When I hear the name Morocco, what immediately jumps in my mind are the colorful mosaic art, amazing architecture and the exotic smells of Ginger, Turmeric and Paprika spices you find walking down the streets of its lovely capital. But there is much more to Morocco than what meets the eye. Morocco actually has extremely diverse touristic attractions of hidden gems scattered across the country.
Set in the small village of Imlil in the Atlas Mountains range in Morocco, Kasbah du Toubkal is a beautiful Eco-lodge that was restored in 1995 by British traveler Mike McHugo. The lodge has a long history, where it was initially the home of a former caïd (a local baron) in 1937. Since electricity did not reach Imlil till 197, the lodge was rebuilt using traditional tools and equipment, with mules carrying the needed construction material up the mountains.
What’s even more interesting for me is how Kasbah du Toubkal is operated in partnership with the local Berber community, where 5% of revenues are funneled back to the villagers. To support local development efforts, an umbrella organization called “The Association of the Valleys of Imlil” was created in 1999 with representatives from all the villages in the Imlil valley, giving the region more credibility in implementing local projects and receiving much-needed funds from the domestic and international donation.
The Association’s first project attempted to resolve the transportation difficulty facing residents of the valley by starting an ambulance and driver service. Activities undertaken by the Association over the years included building a community bath (hammam), support of modern apprenticeships and craft training at the Imlil School, and reinforcement to the flood protection in the village, among others.
The Berber community (or the Imazighen as they prefer being called, meaning free people), are considered the indigenous people of North Africa, who represent numerous heterogeneous ethnic groups sharing similar cultural, political and economic practices. And no, they are not nomadic people. Imazighen are actually village dwellers who survive on agriculture, herding, and trade. The Berber language, Tamazight includes more than thirty distinct languages and hundreds of different dialects.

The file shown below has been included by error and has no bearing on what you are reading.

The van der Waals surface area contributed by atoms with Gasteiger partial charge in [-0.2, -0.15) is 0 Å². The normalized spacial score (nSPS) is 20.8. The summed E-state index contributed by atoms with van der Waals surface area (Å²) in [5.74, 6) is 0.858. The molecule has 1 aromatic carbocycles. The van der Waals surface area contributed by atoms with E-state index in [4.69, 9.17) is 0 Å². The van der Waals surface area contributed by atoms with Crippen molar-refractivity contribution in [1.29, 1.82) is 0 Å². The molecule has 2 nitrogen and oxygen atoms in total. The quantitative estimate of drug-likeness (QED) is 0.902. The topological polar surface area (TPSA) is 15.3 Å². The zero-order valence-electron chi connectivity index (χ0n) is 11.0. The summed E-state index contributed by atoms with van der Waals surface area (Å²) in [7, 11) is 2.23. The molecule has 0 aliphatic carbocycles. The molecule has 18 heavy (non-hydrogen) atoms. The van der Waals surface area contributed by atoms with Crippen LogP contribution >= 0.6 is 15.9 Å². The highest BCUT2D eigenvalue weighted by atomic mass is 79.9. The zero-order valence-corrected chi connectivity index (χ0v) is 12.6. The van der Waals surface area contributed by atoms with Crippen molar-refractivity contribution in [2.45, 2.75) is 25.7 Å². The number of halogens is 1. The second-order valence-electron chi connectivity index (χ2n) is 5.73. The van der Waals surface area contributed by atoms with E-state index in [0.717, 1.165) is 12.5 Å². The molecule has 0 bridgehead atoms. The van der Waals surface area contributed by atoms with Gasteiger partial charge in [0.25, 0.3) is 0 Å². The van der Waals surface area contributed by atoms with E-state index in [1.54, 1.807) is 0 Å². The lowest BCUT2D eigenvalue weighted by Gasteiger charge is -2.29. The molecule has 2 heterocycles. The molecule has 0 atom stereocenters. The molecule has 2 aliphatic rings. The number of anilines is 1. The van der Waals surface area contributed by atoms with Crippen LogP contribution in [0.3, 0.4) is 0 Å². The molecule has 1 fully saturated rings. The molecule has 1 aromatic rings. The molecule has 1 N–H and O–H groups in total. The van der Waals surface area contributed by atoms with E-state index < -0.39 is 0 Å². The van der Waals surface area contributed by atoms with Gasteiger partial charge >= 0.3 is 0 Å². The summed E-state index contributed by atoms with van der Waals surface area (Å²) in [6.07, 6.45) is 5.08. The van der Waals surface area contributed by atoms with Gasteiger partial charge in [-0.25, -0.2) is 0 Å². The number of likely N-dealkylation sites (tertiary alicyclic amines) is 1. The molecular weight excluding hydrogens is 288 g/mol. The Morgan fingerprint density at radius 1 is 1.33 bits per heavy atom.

When I first heard Tamazight music, I was entirely captivated by the moving, romantic sounding language of this culture. One of my favorites is this song by a band called Oudaden founded in 1978 in the Sous region of Morocco. Imazighen languages and culture were banned by the Moroccan government for an extended period. Thankfully this ban was lifted in 2003 when King Mohammed VI started integrating the language in the school system, in an attempt to combine the local community in modern day Morocco.
Morocco alone is home to numerous Imazighen tribes such as the Dades in the North East of the country, and the Mesgita, who live along the rivers in the North West. Shilha – the Arabic word for all Berber languages – includes three distinct groups of Shilha Berbers, the Northern (Rif) Berbers, the Southern (Sousi) Berbers, and the Central (Berber) Berbers.
The term Kabyle originally meant “the tribes,” referring to all groups of Berbers. Nowadays the term refers to two distinct groups, the those living in Al-Quabail Mountains, and the Sousi Berbers native to the beautiful village of Imlil, (with the fantastic lodge mentioned above) located in the Marrakesh Safi province – one of 12 regions in Morocco.
The Sousi or southern Shelha inhabit the high Western Atlas and Anti-Atlas mountains. They mainly work in herding and agriculture, planting only two crops a year as a result of the harsh winter climate. Many members of the tribes migrated to cities – such as Casablanca and Tangiers – where they established monopolies in the grocery business. The Soussi are argued to have strong political influence since their support for the independence from French.